Another factor emerging is the low proportion of boys being assessed suitable for grammar school in recent years, being 19% of the total number from Medway primary schools in 2015 (target is 25% of girls and boys), which may itself have precipitated the proposal if the school is desperate to make up numbers.
At a Parental Consultation meeting on the proposal it was implied that Medway Council supported the proposal. It would be useful to know if this is true, as I cannot see why any secondary schools other than those in the Thinking Schools Academy Trust would support this proposal......
See Further Controversy, in a new article here.
Chatham Grammar School for Boys has published a proposal to become a mixed grammar school from September 2017, and to change its name, possibly to Holcombe Grammar School, reflecting the name of the school site.
This proposal to increase the number of potential students at the school by admitting girls is mainly driven by the considerable number of current vacancies at the school, described in the proposal as “under-used capacity”. With the population of eleven year old Medway children having fallen to its lowest point before a slow and steady increase over the next few years, the problem is exacerbated by what for me is the unacceptable and annual bias in the Medway Test towards girls, with 371 Medway girls and just 325 boys assessed as of grammar school ability in the Test this year. The imbalance will have been increased further by this year’s Medway Review results, which also always favour girls.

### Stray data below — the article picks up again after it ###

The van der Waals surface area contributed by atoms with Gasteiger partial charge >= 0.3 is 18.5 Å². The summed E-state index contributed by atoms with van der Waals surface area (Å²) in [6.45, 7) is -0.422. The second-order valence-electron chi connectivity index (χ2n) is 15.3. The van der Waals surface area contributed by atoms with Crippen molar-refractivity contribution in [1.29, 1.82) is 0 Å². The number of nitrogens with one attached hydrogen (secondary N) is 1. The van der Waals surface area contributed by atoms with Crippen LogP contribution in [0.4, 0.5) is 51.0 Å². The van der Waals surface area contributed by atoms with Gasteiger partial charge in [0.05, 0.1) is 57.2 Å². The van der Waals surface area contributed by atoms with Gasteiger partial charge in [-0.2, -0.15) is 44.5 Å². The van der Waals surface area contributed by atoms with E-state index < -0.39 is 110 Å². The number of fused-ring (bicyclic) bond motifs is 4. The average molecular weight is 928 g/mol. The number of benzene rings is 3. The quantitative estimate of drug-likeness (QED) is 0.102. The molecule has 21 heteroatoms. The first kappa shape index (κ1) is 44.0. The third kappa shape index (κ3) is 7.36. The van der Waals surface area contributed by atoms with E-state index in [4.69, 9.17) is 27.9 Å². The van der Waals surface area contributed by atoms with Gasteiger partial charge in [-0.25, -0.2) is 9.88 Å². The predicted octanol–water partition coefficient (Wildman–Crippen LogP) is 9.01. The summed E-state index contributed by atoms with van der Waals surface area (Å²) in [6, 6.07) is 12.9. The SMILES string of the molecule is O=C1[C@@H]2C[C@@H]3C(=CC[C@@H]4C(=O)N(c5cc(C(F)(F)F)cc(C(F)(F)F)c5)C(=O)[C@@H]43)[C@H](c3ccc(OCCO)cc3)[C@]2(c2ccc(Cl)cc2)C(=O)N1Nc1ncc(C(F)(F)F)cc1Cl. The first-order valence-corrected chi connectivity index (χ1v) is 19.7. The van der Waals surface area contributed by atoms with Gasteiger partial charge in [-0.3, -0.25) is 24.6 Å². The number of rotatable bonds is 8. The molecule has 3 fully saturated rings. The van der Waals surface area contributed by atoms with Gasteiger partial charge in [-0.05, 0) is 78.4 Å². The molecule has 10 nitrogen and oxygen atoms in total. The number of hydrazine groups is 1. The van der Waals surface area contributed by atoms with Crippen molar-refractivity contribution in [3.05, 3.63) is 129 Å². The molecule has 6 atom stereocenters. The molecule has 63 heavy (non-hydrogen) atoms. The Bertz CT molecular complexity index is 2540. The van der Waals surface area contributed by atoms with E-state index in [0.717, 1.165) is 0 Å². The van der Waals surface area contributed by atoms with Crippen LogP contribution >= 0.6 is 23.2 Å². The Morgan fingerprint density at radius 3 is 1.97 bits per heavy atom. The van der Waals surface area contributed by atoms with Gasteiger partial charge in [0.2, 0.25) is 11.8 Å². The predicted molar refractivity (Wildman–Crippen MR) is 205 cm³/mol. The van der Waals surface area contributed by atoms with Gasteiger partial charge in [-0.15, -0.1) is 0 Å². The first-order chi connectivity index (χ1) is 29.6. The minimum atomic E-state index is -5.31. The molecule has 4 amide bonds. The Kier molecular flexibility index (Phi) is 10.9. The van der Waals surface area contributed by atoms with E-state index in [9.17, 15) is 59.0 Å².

As a result of these two factors, just 81 of the school’s 120 places were awarded in March for admission in September, the school having already reduced its capacity from 146 a few years ago. Further places will have been taken up after appeals.
The Medway Test pass mark for admission to Medway Grammar Schools in September 2016 is an aggregate of 521, slightly down on last year’s 525, but you can read nothing in to the annual variation of the pass mark as this is arrived at by a local standardisation of marks, as explained below and elsewhere and is a factor of the proportion of Medway children who decide to take the test, not the difficulty. There is further detail about pass rates below.
You will find a comprehensive survey of Medway Test arrangements and issues here, containing advice and information, with links through to Review Information and Advice and other articles.
I am afraid I am recovering from an operation and will not be able to offer any support to parents this autumn. To assist families trying to decide whether to go to Review, I offer what I hope is helpful advice below as an alternative.